Also, there other uncommon symptoms of gonorrhea. Some of them may be passed off as something else less major, when in fact it is an STD causing the symptom. For example, if a person sees a rash somewhere on their body that is odd, especially if it is around the genital region, it could be gonorrhea. Any type of pain or swelling around the testicular area could also be a sign of the STD.


   In very rare cases, Disseminated Gonococcal Infection (DGI) can result from gonorrhea. It can happen when the disease is left untreated, and is when it spreads to other parts of the body. The person may have anything from seizures to headaches to body stiffness. Joint inflammation may also occur, as well as random rashes, swelling, or bad nausea. Although DGI only occurs about 3% of the time, it can happen to people who ignore the fact that they had unprotected sex, and never went in to see a doctor.

   Women are affected greatly because of an STD like gonorrhea. They may experience an inflamed bladder because if it, or a woman could have a miscarriage. Increased pain in the pelvic area is also one of the complications caused by the disease. One of the worst complications of gonorrhea is her becoming less fertile or not fertile at all. Infertility is also one of the complications that men with the STD can experience.

   Men also have other complications that can happen to them if gonorrhea is contracted, even though they are many times rare occurrences. For example, if a man’s urethra all of a sudden narrows, they could be carrying around the STD. Men can also develop an inflamed prostate because of it.


   If a person goes in to be tested for gonorrhea, they sometimes do not know what the tests actually mean, especially if they go in too early. This type of test can come back as what is called a false negative or a false positive, terms that can be confusing to a person who simply wants to know if they have an STD or not. A false positive result is when a person gets a result that reads positive but an STD is not present. A false negative is the opposite, when the results of the test reads that a person does not have the disease, but in fact is carrying it.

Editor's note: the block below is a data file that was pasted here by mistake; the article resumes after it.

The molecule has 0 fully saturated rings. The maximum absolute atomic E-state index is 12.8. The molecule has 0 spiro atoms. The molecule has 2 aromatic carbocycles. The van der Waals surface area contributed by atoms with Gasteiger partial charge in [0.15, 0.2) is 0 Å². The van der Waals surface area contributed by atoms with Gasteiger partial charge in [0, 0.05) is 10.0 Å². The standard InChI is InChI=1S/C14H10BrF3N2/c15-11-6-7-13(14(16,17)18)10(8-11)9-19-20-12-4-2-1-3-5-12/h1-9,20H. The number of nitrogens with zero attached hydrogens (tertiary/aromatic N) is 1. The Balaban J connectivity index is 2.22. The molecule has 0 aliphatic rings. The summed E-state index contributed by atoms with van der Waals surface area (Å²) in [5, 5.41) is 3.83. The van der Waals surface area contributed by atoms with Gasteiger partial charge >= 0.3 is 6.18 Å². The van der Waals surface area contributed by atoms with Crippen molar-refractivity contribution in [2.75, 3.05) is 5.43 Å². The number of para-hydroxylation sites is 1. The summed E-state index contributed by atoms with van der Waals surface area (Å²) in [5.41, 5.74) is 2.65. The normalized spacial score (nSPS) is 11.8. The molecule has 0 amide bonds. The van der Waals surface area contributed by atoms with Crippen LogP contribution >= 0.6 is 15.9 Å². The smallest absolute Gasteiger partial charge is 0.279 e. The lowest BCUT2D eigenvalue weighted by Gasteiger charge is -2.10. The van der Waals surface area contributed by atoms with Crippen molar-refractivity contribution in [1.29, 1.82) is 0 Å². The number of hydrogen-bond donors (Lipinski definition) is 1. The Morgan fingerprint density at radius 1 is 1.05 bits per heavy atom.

Most doctors say that in order to get the most accurate results, a person should get tested after two weeks of being exposed to the STD, then again in 6 weeks to double check. False positive or false negative results only happen a very small percentage of the time, only in about 1% to 4% of cases. But, the best thing to do is be sure of your sexual partner and their sexual habits as well as your own.


   With gonorrhea being one of the most commonly transmitted STDs, it is also one of the most easily treated. Most cases of the disease can be easily taken care of with antibiotics. A medication that is majorly used in treatment of this particular STD is called cefixime. This is taken orally, and it does not give the patient the freedom to go out and have unprotected sex again. Actions such as this will simply re-infect the person, and they will have to repeat the testing and treatment process all over again.